Getting Started

To get started with Qt for Python, install the following prerequisites:

  • Python v3.5 or later
  • libclang v3.9 or later
  • Optional: a virtual environment, such as venv or virtualenv

With these installed, you are ready to install the Qt for Python packages using the pip wheel. Run the following command from your command prompt to install:

python -m pip install --index-url=http://download.qt.io/snapshots/ci/pyside/5.11/latest pyside2 --trusted-host download.qt.io

Now that you have Qt for Python installed, you can test your setup by running the following Python constructs to print version information:

import PySide2.QtCore

# Prints PySide version
# e.g. 1.0.2
print(PySide2.__version__)

# Gets a tuple with each version component
# e.g. (1, 0, 2, 'final', 1)
print(PySide2.__version_info__)

# Prints the Qt version used to compile PySide
# e.g. "5.11.0"
print(PySide2.QtCore.__version__)

# Gets a tuple with each version components of Qt used to compile PySide
# e.g. (5, 11, 0)
print(PySide2.QtCore.__version_info__)

Note that the Qt version used to compile Qt for Python may differ from the version used to run Qt for Python. To print the current running Qt version number, you can use:

print(PySide2.QtCore.qVersion())

Your Qt for Python setup is ready, so try exploring it further by developing a simple application that prints “Hello World” in several languages. The following instructions will guide you through the development process:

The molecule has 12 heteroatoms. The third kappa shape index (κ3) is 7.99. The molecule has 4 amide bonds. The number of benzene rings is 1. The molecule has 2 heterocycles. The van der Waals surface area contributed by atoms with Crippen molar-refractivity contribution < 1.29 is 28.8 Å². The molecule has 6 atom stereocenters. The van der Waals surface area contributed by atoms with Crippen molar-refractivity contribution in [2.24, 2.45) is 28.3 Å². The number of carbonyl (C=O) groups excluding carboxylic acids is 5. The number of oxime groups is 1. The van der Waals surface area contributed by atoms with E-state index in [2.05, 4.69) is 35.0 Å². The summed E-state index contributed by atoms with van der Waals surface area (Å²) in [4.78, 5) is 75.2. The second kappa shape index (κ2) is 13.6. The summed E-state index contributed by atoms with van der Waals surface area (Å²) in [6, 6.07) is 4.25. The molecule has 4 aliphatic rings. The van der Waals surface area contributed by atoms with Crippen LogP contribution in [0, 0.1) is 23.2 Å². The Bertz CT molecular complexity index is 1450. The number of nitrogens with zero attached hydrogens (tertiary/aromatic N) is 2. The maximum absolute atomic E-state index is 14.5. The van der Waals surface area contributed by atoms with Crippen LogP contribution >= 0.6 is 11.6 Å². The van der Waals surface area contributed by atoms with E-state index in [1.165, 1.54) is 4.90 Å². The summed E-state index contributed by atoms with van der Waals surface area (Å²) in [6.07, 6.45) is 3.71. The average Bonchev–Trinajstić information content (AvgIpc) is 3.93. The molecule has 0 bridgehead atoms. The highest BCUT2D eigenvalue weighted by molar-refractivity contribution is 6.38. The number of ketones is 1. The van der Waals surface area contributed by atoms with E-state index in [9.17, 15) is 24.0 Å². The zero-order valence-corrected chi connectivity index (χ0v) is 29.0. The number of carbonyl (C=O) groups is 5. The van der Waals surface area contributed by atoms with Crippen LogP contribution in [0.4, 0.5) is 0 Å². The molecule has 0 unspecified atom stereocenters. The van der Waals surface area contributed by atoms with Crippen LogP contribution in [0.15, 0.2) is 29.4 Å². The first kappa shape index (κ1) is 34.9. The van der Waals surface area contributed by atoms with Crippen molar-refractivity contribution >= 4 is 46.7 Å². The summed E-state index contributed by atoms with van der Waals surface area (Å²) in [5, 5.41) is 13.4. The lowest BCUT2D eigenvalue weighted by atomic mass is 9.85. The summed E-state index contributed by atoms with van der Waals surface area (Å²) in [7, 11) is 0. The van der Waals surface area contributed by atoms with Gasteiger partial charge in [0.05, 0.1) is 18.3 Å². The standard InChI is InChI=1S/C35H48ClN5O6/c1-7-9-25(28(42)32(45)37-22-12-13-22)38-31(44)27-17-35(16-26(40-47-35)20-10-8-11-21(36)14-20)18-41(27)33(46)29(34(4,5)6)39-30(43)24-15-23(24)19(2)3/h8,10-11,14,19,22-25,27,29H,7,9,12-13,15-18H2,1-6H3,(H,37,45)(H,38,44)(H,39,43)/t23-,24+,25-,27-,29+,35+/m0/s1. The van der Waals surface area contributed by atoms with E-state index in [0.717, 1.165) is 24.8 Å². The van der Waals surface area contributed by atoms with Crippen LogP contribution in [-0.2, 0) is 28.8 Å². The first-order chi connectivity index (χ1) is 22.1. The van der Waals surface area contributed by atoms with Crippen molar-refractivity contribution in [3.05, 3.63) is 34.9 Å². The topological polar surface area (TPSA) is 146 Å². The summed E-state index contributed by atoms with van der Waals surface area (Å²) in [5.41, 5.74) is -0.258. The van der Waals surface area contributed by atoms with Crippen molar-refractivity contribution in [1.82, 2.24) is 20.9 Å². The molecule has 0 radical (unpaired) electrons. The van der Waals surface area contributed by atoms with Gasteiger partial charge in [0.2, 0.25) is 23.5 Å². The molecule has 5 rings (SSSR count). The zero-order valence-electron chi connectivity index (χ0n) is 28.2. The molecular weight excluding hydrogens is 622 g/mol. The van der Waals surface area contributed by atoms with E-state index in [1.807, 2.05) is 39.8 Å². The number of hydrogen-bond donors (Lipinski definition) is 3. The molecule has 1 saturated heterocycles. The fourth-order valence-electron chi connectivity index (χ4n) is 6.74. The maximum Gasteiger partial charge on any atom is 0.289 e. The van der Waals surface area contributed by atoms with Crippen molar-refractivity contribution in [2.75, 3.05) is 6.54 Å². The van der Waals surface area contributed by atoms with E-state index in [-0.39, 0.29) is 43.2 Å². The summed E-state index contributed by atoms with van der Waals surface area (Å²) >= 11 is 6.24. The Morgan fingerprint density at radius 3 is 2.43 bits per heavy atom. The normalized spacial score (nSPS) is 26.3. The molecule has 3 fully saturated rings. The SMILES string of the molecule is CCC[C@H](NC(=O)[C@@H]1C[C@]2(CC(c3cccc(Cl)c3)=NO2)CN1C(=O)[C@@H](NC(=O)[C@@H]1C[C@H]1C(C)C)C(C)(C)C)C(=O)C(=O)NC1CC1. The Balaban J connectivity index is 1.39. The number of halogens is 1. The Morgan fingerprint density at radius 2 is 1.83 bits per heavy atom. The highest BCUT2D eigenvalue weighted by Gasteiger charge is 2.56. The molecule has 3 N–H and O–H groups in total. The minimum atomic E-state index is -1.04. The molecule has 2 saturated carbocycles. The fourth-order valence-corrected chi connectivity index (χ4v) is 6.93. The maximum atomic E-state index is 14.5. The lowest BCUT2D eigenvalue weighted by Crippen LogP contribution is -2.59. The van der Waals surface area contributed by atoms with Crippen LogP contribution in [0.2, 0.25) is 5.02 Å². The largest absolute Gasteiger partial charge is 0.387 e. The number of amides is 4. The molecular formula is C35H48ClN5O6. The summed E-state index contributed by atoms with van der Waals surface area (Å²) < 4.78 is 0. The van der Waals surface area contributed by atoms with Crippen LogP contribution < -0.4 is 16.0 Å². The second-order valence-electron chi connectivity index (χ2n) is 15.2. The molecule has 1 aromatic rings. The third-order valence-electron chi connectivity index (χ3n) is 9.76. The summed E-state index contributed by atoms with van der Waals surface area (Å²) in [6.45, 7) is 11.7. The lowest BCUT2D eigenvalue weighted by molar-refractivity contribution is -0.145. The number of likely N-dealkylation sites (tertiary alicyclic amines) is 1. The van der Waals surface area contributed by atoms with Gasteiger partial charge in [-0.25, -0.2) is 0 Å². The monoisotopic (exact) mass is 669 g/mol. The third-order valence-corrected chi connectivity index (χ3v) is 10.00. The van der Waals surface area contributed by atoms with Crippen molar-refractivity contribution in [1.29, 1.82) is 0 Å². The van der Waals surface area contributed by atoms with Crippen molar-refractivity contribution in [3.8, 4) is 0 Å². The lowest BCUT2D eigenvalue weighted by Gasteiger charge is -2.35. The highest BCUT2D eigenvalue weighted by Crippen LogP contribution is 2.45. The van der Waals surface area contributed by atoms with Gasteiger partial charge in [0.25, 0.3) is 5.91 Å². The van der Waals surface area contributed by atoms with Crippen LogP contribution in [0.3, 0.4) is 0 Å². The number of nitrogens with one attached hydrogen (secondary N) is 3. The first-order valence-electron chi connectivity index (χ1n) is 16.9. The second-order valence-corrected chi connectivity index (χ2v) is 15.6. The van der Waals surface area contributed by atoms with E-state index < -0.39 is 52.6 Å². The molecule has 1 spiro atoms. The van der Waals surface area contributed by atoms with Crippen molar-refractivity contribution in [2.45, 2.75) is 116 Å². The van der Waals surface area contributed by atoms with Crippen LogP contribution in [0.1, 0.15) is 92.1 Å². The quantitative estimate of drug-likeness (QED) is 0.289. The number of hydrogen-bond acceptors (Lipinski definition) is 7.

• Create a new file named hello_world.py, and add the following imports to it.

    import sys
    import random
    from PySide2 import QtCore, QtWidgets, QtGui
    

    The PySide2 Python module provides access to the Qt APIs as its submodule. In this case, you are importing the QtCore, QtWidgets, and QtGui submodules.

  • Define a class named MyWidget, which extends QWidget and includes a QPushButton and QLabel.

    class MyWidget(QtWidgets.QWidget):
        def __init__(self):
            super().__init__()
    
            self.hello = ["Hallo Welt", "你好,世界", "Hei maailma",\
                "Hola Mundo", "Привет мир"]
    
            self.button = QtWidgets.QPushButton("Click me!")
            self.text = QtWidgets.QLabel("Hello World")
            self.text.setAlignment(QtCore.Qt.AlignCenter)
    
            self.text.setFont(QtGui.QFont("Titillium", 30))
            self.button.setFont(QtGui.QFont("Titillium", 20))
    
            self.layout = QtWidgets.QVBoxLayout()
            self.layout.addWidget(self.text)
            self.layout.addWidget(self.button)
            self.setLayout(self.layout)
    
            self.button.clicked.connect(self.magic)
    
    
        def magic(self):
            self.text.setText(random.choice(self.hello))
    

    The MyWidget class has the magic member function that randomly chooses an item from the list hello. This function is called when you click the button.

  • Now, add a main function where you instantiate MyWidget and show it.

    if __name__ == "__main__":
        app = QtWidgets.QApplication([])
    
        widget = MyWidget()
        widget.resize(800, 600)
        widget.show()
    
        sys.exit(app.exec_())
    

Your example is ready to be run. Try clicking the button at the bottom and see which greeting you get.